The Chrome version the app Copyfish was compromised to push out ads and spam after an employee for its publisher A9t9 fell for a phishing scam and gave access to the company's Play Store developers account to an unauthorized individual.
The company said the problem started on July 28, and has since been temporarily fixed, when one of its workers received an email, supposedly from Google, stating that the Chrome extension for Copyfish had to be updated or it would be removed from the app store. The staffer clicked on a link in the email which opened a new page created by the hacker where the person input the company's Google developer account login credentials.
The cybercriminal did not wait long and issued an illegal update for Copyfish on July 29, which was not picked up by the company until July 30 when other company workers began noticing ads and spam being inserted into websites operating the software. When the developers attempted to log into their Google developer account to see what was wrong they discovered the app was gone, the hackers not only had moved it to their developer's account, but locked out A9t9.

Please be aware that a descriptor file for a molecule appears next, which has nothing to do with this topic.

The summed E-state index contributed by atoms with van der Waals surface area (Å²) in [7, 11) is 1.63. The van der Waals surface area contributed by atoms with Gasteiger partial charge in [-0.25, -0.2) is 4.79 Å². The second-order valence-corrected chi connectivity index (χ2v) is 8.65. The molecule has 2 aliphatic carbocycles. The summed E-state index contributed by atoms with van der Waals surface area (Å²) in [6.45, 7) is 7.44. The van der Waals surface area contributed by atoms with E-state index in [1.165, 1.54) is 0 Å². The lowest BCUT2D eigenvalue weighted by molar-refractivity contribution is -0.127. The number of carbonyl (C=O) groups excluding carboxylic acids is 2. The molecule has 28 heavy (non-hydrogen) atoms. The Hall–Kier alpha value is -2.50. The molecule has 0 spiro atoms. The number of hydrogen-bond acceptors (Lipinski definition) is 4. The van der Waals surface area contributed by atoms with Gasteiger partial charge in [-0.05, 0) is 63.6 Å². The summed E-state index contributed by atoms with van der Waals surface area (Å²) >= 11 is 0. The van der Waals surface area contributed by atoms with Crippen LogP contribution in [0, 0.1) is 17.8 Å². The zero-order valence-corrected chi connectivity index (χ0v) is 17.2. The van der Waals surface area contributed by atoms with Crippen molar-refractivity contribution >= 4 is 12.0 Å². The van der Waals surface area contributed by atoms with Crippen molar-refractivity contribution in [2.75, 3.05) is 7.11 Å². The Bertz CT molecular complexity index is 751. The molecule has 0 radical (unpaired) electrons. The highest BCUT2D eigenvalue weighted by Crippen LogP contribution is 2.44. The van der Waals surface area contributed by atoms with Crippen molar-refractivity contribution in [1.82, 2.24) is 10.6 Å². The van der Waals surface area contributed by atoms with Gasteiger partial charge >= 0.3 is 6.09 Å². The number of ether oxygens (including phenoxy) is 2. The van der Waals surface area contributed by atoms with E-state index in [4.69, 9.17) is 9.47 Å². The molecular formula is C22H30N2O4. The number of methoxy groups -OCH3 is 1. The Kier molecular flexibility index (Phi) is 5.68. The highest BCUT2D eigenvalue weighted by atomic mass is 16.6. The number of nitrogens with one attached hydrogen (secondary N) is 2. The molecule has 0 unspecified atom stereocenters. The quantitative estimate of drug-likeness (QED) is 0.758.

“So far, the update looks like standard adware hack, but, as we still have no control over Copyfish, the thieves might update the extension another time… until we get it back. We cannot even disable it - as it is no longer in our developer account,” A9t9 said in July 30 a statement.
The company did post an update on the problem on July 31 saying the issue was posted on a Hacker News forum and a reader there was able to help.
“A HN reader that knows the UNPKG maintainer contacted him directly to get the malware npm packages removed (thanks!). This stops the adware for now,” A9t9 noted, adding that this is only a temporary fix as the company still does not have control over the app.
Only the Chrome extension for Copyfish was impacted, Firefox is working normally, the company said. Copyfish is used to extract text from images and PDF files.